The Commercial Aircraft Corporation of China (COMAC) said on February 6, 2018, that it is targeting 2021 for the first delivery of its C919 single-aisle jet, despite delays in production and flight testing. It has been a decade-long effort to build an airliner that Beijing hopes will compete against Boeing and Airbus.

Lu Zheng, COMAC’s deputy general manager of sales and marketing, told reporters on the sidelines of the Singapore Airshow 2018, that the company is expecting Chinese certification to take three to four years, Reuters reports.

Lu also said U.S. and European certification would come after it wins approval from the Chinese regulators. According to him, the European Aviation Safety Agency (EASA) has started the certification process, but the U.S. Federal Aviation Administration (FAA) has not.

Nevertheless, Lu reassured that the certification process “should not have any impact” on the delivery time to the jet’s launch customer, China Eastern airlines. Now, Lu says they are striving for the first delivery of the aircraft in 2021.

Back in November, 2016, COMAC stated that it received 570 orders for the jet from 23 customers. In June, 2017, the orders rose to a total 600 with 24 domestic and foreign customers as COMAC signed a deal for 30 C919s with EverBright Financial Leasing in Beijing.

From drawing board to take-off

China established COMAC in May, 2008, announcing plans to produce its first large commercial jetliner named the C919.

In April, 2009, COMAC finished the C919’s initial design and said it aims to send the jet on its maiden flight in 2014, according to the state-owned Beijing News.

In September of the same year, COMAC unveiled a model of the C919 aircraft for the first time at the Asian Aerospace Expo in Hong Kong.

Almost a year later, in November, 2010, China announced the C919 received its first order of 100 planes.

Production issues withheld the plane’s maiden flight at least twice since 2014, pushing first delivery dates even further.

The C919 was presented to the public for the first time in November, 2015, at a roll-out ceremony in Shanghai.

In May, 2017, the C919 successfully performed its maiden flight.

There was an almost five month gap between the airliner’s first and second flight, which once again raised concerns that COMAC’s plans to deliver the aircraft were running behind schedule.

The jet has since undergone multiple tests, including a long-distance flight.

Long road ahead

With the introduction of the C919, China’s first ever home-grown passenger jet, the state hopes to compete with Boeing’s 737 and Airbus A320 in the single-aisle jet market which continues to be dominated by the two plane making giants.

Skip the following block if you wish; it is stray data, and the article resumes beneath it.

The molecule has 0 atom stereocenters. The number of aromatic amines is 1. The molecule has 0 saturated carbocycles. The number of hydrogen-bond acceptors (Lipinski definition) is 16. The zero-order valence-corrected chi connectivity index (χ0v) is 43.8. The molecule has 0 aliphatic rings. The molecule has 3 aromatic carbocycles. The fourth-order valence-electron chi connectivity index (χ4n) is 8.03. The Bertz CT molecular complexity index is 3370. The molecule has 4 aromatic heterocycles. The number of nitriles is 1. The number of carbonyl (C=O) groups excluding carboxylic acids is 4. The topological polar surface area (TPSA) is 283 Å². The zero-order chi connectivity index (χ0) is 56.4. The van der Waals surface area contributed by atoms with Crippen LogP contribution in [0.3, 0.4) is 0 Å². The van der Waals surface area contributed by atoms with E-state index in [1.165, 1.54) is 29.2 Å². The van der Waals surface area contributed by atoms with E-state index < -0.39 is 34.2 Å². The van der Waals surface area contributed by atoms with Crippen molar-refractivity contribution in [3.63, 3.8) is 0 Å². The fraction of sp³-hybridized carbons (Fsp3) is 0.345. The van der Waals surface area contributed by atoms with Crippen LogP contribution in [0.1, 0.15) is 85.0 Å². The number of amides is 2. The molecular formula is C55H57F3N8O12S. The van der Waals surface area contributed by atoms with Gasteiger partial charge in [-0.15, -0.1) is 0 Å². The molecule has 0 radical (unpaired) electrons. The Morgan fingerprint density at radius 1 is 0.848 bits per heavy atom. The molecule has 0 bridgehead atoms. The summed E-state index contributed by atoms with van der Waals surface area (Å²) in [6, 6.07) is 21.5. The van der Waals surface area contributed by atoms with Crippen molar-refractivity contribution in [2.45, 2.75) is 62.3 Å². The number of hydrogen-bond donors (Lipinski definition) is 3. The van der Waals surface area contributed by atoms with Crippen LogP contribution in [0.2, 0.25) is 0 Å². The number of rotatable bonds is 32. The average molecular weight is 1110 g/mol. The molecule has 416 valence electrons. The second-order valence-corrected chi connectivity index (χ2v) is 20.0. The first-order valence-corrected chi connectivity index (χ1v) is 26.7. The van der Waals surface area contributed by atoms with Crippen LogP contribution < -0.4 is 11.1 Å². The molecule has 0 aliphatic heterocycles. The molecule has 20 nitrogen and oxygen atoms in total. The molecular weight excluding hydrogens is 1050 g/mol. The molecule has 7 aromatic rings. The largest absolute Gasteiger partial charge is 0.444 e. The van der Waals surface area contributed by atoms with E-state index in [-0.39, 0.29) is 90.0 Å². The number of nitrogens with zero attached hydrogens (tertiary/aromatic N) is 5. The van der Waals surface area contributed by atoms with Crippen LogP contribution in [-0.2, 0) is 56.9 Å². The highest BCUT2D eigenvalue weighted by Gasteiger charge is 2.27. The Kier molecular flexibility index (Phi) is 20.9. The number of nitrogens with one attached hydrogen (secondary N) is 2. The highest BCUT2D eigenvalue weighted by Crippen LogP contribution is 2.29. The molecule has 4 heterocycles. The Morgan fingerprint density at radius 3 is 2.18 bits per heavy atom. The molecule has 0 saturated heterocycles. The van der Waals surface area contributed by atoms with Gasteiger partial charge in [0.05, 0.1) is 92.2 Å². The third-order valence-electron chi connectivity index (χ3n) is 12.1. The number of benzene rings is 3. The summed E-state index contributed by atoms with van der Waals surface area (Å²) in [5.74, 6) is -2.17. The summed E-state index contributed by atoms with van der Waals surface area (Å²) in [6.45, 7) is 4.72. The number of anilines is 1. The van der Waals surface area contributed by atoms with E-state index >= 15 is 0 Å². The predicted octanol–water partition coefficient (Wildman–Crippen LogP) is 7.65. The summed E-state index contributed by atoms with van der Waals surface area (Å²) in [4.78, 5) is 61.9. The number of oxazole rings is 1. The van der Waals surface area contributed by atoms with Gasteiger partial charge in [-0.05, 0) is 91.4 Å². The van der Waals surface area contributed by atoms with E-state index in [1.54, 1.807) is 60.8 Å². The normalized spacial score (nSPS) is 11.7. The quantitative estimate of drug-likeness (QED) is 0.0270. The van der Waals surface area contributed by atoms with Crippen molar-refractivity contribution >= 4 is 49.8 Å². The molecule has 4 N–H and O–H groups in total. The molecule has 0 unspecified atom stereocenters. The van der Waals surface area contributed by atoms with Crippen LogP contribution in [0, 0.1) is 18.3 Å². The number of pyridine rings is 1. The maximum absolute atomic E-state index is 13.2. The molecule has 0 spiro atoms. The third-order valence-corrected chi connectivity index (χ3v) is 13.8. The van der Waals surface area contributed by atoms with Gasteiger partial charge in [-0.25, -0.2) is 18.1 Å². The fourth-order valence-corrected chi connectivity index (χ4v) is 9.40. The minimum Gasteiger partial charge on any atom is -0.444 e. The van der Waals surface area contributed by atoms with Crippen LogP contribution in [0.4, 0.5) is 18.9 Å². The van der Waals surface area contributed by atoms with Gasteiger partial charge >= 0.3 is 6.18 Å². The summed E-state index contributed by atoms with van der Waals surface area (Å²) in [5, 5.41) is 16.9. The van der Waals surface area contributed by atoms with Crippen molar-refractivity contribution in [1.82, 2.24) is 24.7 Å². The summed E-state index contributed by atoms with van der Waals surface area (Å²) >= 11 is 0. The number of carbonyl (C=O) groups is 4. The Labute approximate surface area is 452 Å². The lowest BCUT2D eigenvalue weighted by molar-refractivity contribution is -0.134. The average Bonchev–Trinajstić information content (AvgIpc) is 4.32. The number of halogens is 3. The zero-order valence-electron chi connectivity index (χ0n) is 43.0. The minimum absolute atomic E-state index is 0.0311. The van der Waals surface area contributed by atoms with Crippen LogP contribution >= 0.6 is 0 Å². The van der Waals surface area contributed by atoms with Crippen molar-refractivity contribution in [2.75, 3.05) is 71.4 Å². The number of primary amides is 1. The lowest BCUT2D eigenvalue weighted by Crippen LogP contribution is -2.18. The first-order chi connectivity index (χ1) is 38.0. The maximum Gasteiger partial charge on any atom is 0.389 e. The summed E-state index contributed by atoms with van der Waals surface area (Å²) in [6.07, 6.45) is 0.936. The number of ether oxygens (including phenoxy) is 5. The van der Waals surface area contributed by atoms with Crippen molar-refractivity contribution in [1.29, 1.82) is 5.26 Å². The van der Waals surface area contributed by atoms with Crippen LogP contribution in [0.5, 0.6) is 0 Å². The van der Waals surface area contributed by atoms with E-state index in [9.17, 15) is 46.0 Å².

Lu described recent partnerships between Airbus and Bombardier, as well as Boeing and Embraer as “normal”, but said that they would affect the markets its C919 as well as the ARJ21 want to compete in.

“It will have an impact but they’ve also been impacted by us,” he told reporters. “We will work hard to become, from a follower, to be a competitor, and in future, if we have the opportunity, to become a leader,” nevertheless, admitting that it is “a long road”.

According to the Chinese company, the potential market for the C919 is estimated at around ¥650 billion ($96 billion). However, an analysis by Ishka Global stated that for the success of the program COMAC has to focus on such after-market infrastructures as MRO services and spare parts availability.

The company is also co-developing a new wide-body twinjet jetliner with Russia in a joint venture, between COMAC and Russia’s United Aircraft Corporation (UAC) that is known as China-Russia Commercial Aircraft International Corporation (CRAIC). This airliner is planned to be delivered by 2027. The total budget of the program is estimated to be around $13 billion, according to COMAC.

The C919 represents China’s civil aerospace ambitions and President’s Xi Jinping’s push to upgrade manufacturing capabilities. Back in 2014, while visiting COMAC’s offices, the Chinese President was reported saying that large jets are a reflection of China’s national capabilities and urged the development of a competitive aviation industry.